New UNICEF study calls for cross-sectoral early childhood developmental screenings in North Macedonia

New UNICEF study calls for cross-sectoral early childhood developmental screenings in North Macedonia

Ministry of Health, Ministry of Labor and Social Policy, and UNICEF (United Nations Children’s Fund) representatives gathered Monday to discuss the findings of a new study on early childhood intervention services for children aged 0-6 with development delays and disabilities, according to an official press release.

Providing insights into programs and services available in the country, “The Situation Analysis of Early Childhood Interventions in North Macedonia” says the scarcity or unavailability of early childhood developmental screenings and early childhood intervention services at the national level results in a high proportion of children in at-risk situations, developmental delays or disabilities going unrecognized and unserved.

“The first years of life provide a unique opportunity to shape a child’s ability to learn, grow and contribute fully to society, while preventing potential delays in development and disabilities,” UNICEF representative Patrizia DiGiovanni told the gathering.

MK_e86a6.jpg

“Developmental delays can be caused by poor birth outcomes, inadequate stimulation, malnutrition, chronic illness, psychological and family situations, or other environmental factors. This is why cross-sectoral — health, preschool and social welfare — integrated screening and support to families and children is vital to help children fulfill their potential.”

The UNICEF study notes that in cases where children have received developmental screenings, parents were usually the ones seeking out the service and more often the identification of developmental delays or disabilities was late.

Only 44 percent of children start receiving developmental screening before the age of three. The findings call for a system of Universal Developmental Screening, Assessments and Referrals so that children and families receive timely support, the release says.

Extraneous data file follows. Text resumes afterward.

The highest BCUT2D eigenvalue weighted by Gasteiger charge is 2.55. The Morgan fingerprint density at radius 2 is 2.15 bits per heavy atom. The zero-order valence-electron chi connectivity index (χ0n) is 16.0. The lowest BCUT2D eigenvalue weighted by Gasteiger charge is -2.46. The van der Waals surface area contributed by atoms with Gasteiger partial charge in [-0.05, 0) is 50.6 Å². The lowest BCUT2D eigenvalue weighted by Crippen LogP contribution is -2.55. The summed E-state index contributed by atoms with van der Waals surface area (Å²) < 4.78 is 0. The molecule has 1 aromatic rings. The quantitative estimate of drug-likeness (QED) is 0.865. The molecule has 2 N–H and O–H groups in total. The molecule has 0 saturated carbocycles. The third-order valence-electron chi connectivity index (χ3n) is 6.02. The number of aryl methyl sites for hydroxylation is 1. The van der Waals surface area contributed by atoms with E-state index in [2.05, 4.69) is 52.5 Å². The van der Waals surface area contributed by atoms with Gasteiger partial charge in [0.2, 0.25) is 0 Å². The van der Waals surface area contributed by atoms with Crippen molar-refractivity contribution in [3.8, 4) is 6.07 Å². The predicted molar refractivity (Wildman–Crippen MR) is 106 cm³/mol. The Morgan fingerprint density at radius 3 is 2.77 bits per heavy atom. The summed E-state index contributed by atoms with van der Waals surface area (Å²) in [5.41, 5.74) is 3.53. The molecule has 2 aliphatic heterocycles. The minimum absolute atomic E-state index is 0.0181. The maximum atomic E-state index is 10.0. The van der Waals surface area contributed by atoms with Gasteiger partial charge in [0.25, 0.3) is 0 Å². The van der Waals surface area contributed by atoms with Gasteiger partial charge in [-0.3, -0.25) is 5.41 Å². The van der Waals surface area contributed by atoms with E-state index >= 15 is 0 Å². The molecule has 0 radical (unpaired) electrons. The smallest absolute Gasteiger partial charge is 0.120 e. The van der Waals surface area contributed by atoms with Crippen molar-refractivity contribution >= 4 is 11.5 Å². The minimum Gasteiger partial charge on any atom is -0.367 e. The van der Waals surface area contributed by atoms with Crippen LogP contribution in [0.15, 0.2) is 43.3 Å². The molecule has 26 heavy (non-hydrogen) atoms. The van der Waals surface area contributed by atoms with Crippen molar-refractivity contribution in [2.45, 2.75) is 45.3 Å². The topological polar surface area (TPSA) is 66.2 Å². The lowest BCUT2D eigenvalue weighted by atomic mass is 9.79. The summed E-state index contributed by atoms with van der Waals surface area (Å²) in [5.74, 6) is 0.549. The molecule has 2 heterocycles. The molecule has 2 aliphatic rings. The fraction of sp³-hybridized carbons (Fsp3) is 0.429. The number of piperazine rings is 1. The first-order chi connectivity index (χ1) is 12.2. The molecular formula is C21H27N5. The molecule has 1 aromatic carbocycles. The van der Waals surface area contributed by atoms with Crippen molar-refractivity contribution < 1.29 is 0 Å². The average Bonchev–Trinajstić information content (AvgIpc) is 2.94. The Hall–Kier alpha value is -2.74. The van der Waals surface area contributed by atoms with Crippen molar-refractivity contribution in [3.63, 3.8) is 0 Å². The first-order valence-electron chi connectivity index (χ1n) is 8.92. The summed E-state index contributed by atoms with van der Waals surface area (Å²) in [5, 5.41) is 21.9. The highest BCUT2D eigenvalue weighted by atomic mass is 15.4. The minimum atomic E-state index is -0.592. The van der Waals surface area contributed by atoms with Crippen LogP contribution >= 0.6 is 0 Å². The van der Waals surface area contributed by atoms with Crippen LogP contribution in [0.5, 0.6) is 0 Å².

“Early identification and developmental screening of children largely depend on health professionals including obstetricians, neonatologists, pediatricians, family doctors, psychiatrists, patronage nurses, etc. Therefore, the Ministry of Health provides continuous support to further strengthen all sectors, with primary health care as a priority,” Minister of Health Bekim Sali said at the gathering.

MK_38eeb.jpg

According to the release, early childhood interventions in the country are largely delivered through the health sector. However, recognizing the need for family-centered and child-centered services, the UNICEF study calls for close intersectoral collaboration of the health system, social welfare, pre-school education and child care services through several disciplines pertaining to these sectors, such as social work, psychology, and special education.

“Reforms in social services provide an entry point for all professionals working in the field of disability to give their contribution to the development of childrens’ potential and the capacities and skills of the family. Through investments in social services, the Ministry of Labor and Social Policy builds the network of services and ensures adequate coverage,” Minister of Labor and Social Policy Jovana Trenchevska told the attendees.

The UNICEF-supported “The Situation Analysis of Early Childhood Interventions in North Macedonia” was conducted with the financial support of the European Union as part of a two-year regional UNICEF and Directorate-General for Neighborhood and Enlargement Negotiations (DG NEAR) initiative.

“This initiative aims to strengthen national health, education, early childhood development, and child protection systems to ensure continuity in the provision of core services for vulnerable children and their families in the immediate and the longer-term recovery response to COVID-19 in the countries of Western Balkans and Turkey,” the release adds.